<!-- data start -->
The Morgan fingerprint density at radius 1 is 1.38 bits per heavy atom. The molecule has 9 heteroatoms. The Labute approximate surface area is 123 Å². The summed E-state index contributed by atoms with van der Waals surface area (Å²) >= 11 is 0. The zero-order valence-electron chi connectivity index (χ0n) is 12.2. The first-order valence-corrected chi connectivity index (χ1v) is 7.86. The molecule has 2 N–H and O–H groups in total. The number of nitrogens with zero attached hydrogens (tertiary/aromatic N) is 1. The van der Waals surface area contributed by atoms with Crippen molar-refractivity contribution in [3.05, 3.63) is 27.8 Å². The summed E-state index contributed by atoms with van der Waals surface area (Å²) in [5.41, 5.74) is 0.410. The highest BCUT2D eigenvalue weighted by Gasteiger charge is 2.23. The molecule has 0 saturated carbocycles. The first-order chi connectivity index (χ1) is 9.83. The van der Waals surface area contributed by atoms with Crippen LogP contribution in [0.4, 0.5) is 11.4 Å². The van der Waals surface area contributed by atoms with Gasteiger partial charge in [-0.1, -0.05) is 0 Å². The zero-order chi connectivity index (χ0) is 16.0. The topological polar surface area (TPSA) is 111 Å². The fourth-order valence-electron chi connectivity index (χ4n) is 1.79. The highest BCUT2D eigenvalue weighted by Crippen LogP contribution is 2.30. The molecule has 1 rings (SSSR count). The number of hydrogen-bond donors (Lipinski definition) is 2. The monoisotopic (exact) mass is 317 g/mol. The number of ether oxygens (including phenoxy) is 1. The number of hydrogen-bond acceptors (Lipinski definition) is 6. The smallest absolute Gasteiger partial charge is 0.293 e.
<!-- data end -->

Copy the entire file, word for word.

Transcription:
The Morgan fingerprint density at radius 1 is 1.38 bits per heavy atom. The molecule has 9 heteroatoms. The Labute approximate surface area is 123 Å². The summed E-state index contributed by atoms with van der Waals surface area (Å²) >= 11 is 0. The zero-order valence-electron chi connectivity index (χ0n) is 12.2. The first-order valence-corrected chi connectivity index (χ1v) is 7.86. The molecule has 2 N–H and O–H groups in total. The number of nitrogens with zero attached hydrogens (tertiary/aromatic N) is 1. The van der Waals surface area contributed by atoms with Crippen molar-refractivity contribution in [3.05, 3.63) is 27.8 Å². The summed E-state index contributed by atoms with van der Waals surface area (Å²) in [5.41, 5.74) is 0.410. The highest BCUT2D eigenvalue weighted by Gasteiger charge is 2.23. The molecule has 0 saturated carbocycles. The first-order chi connectivity index (χ1) is 9.83. The van der Waals surface area contributed by atoms with Crippen LogP contribution in [0.4, 0.5) is 11.4 Å². The van der Waals surface area contributed by atoms with Gasteiger partial charge in [-0.1, -0.05) is 0 Å². The zero-order chi connectivity index (χ0) is 16.0. The topological polar surface area (TPSA) is 111 Å². The fourth-order valence-electron chi connectivity index (χ4n) is 1.79. The highest BCUT2D eigenvalue weighted by Crippen LogP contribution is 2.30. The molecule has 1 rings (SSSR count). The number of hydrogen-bond donors (Lipinski definition) is 2. The monoisotopic (exact) mass is 317 g/mol. The number of ether oxygens (including phenoxy) is 1. The number of hydrogen-bond acceptors (Lipinski definition) is 6. The smallest absolute Gasteiger partial charge is 0.293 e.